However, even making this point is to make this an intellectual discussion, which for some in relation to climate change and for very many in relation to coronavirus, it no longer is.
There has been a shift from an intellectual engagement with the subject to an emotional engagement with it. We have moved from seeing coronavirus something we should be concerned about as citizens in respect of ‘other people’ to recognising that it is our own survival that we are fighting for, and that of our families. This is what started from me on that beach in Dorset, and what I see happening with coronavirus.
What is different now perhaps is the speed of change, the level of threat and the globalised sense of uncertainty that surrounds us. In the analogy of the frog in the pot of boiling water, climate change has been building slowly to a boil until it was only recently that we really experienced the heat. Coronavirus on the other hand has been a bit like being hurled into a rolling boil and expected to keep swimming.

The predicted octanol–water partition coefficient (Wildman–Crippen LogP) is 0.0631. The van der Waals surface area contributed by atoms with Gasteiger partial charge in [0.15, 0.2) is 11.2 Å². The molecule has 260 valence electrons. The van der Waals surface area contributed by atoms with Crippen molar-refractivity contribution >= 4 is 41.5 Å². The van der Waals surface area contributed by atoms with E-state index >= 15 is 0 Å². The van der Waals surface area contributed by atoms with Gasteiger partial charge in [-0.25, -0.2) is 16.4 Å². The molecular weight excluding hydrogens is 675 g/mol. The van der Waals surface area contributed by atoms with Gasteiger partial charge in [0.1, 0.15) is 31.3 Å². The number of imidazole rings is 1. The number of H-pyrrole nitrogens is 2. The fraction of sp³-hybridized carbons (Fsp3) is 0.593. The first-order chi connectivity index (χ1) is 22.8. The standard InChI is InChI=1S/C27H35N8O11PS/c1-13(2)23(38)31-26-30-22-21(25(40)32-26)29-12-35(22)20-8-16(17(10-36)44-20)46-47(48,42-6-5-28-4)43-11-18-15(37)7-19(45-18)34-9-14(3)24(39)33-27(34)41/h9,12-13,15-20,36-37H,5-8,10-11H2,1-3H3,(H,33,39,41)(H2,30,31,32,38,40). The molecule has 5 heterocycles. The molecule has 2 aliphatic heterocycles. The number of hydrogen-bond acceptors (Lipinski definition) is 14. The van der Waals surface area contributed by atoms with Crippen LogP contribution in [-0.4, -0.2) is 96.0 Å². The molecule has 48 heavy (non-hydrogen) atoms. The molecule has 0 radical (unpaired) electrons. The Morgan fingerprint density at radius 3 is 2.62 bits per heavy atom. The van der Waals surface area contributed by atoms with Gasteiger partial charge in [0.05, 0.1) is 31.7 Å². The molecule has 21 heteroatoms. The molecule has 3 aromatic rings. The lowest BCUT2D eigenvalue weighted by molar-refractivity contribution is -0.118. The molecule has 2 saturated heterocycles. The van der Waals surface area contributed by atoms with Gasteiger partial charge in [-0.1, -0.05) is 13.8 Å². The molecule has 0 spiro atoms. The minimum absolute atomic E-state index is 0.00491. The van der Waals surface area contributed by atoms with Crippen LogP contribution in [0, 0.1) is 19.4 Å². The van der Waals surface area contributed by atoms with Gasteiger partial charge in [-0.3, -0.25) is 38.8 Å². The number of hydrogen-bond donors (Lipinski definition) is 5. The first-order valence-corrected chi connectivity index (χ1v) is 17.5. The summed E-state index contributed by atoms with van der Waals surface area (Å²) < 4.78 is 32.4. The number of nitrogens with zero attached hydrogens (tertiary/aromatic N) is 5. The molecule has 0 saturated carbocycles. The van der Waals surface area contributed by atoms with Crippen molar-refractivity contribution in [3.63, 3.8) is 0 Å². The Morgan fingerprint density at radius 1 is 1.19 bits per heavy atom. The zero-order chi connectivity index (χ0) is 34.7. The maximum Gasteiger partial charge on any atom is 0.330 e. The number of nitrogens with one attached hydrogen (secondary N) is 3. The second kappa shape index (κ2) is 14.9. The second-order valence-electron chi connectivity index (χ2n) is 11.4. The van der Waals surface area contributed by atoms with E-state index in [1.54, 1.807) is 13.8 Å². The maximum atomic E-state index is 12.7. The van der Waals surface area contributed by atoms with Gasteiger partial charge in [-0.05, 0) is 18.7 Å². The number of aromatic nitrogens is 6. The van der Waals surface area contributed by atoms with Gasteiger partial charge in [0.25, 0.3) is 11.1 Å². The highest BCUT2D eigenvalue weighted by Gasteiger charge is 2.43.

In the last four years I have coached many people who have experienced that shift and the discombobulation that goes with it, and who ask how they’re supposed to be in the world now that they feel this way. I found a centred, grounded place to stand on as I worked with them, and I’m grateful that I know how to get back their now. Indeed coaching is one of the few places right now that I feel stable and sure-footed. It is no coincidence that many of us are helping each other, it is because helping helps us too, and makes us feel that we are at least partially in control of an out-of-control situation.
There are plenty of places to tell you what to do to help right now. However the question of how to be in this situation is a good one too, not least now that a quarter of the world’s population are locked down and not able to do very much.